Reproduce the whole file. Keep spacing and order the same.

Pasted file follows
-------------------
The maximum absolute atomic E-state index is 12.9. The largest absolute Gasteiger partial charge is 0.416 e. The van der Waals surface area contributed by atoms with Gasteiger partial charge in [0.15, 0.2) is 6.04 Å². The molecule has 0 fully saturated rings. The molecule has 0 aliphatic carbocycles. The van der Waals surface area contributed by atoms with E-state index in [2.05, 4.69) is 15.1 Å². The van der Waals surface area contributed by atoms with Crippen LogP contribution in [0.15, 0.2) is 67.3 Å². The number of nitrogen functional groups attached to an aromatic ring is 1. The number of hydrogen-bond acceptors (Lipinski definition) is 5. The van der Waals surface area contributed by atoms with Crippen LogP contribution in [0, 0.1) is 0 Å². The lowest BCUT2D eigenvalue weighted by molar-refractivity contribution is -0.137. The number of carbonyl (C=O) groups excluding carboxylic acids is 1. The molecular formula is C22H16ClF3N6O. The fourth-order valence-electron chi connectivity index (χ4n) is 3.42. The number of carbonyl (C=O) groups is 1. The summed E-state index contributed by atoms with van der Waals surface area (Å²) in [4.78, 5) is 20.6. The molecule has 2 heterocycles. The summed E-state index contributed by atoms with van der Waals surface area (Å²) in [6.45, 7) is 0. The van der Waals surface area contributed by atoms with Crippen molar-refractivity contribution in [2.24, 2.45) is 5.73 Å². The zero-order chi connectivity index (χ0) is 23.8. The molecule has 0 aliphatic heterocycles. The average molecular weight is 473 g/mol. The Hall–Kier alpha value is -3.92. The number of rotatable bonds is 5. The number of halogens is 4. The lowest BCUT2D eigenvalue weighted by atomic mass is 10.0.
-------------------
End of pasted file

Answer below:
The maximum absolute atomic E-state index is 12.9. The largest absolute Gasteiger partial charge is 0.416 e. The van der Waals surface area contributed by atoms with Gasteiger partial charge in [0.15, 0.2) is 6.04 Å². The molecule has 0 fully saturated rings. The molecule has 0 aliphatic carbocycles. The van der Waals surface area contributed by atoms with E-state index in [2.05, 4.69) is 15.1 Å². The van der Waals surface area contributed by atoms with Crippen LogP contribution in [0.15, 0.2) is 67.3 Å². The number of nitrogen functional groups attached to an aromatic ring is 1. The number of hydrogen-bond acceptors (Lipinski definition) is 5. The van der Waals surface area contributed by atoms with Crippen LogP contribution in [0, 0.1) is 0 Å². The lowest BCUT2D eigenvalue weighted by molar-refractivity contribution is -0.137. The number of carbonyl (C=O) groups excluding carboxylic acids is 1. The molecular formula is C22H16ClF3N6O. The fourth-order valence-electron chi connectivity index (χ4n) is 3.42. The number of carbonyl (C=O) groups is 1. The summed E-state index contributed by atoms with van der Waals surface area (Å²) in [4.78, 5) is 20.6. The molecule has 2 heterocycles. The summed E-state index contributed by atoms with van der Waals surface area (Å²) in [6.45, 7) is 0. The van der Waals surface area contributed by atoms with Crippen molar-refractivity contribution in [2.24, 2.45) is 5.73 Å². The zero-order chi connectivity index (χ0) is 23.8. The molecule has 0 aliphatic heterocycles. The average molecular weight is 473 g/mol. The Hall–Kier alpha value is -3.92. The number of rotatable bonds is 5. The number of halogens is 4. The lowest BCUT2D eigenvalue weighted by atomic mass is 10.0.